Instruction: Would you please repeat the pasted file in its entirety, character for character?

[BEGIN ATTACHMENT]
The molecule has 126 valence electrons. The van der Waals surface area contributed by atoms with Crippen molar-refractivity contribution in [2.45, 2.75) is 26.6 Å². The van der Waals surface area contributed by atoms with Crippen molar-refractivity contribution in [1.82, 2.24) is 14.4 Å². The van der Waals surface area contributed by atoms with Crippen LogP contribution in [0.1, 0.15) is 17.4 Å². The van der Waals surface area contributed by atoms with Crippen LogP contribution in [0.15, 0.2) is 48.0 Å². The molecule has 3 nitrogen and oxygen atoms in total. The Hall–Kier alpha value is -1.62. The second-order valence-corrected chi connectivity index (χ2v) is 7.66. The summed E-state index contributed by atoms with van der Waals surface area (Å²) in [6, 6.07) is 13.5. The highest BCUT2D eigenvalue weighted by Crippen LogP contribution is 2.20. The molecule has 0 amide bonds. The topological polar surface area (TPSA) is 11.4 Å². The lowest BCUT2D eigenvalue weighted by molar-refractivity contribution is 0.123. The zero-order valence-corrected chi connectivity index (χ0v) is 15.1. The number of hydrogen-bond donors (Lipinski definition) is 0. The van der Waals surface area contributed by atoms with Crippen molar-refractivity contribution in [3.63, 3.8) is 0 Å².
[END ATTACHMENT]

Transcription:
The molecule has 126 valence electrons. The van der Waals surface area contributed by atoms with Crippen molar-refractivity contribution in [2.45, 2.75) is 26.6 Å². The van der Waals surface area contributed by atoms with Crippen molar-refractivity contribution in [1.82, 2.24) is 14.4 Å². The van der Waals surface area contributed by atoms with Crippen LogP contribution in [0.1, 0.15) is 17.4 Å². The van der Waals surface area contributed by atoms with Crippen LogP contribution in [0.15, 0.2) is 48.0 Å². The molecule has 3 nitrogen and oxygen atoms in total. The Hall–Kier alpha value is -1.62. The second-order valence-corrected chi connectivity index (χ2v) is 7.66. The summed E-state index contributed by atoms with van der Waals surface area (Å²) in [6, 6.07) is 13.5. The highest BCUT2D eigenvalue weighted by Crippen LogP contribution is 2.20. The molecule has 0 amide bonds. The topological polar surface area (TPSA) is 11.4 Å². The lowest BCUT2D eigenvalue weighted by molar-refractivity contribution is 0.123. The zero-order valence-corrected chi connectivity index (χ0v) is 15.1. The number of hydrogen-bond donors (Lipinski definition) is 0. The van der Waals surface area contributed by atoms with Crippen molar-refractivity contribution in [3.63, 3.8) is 0 Å².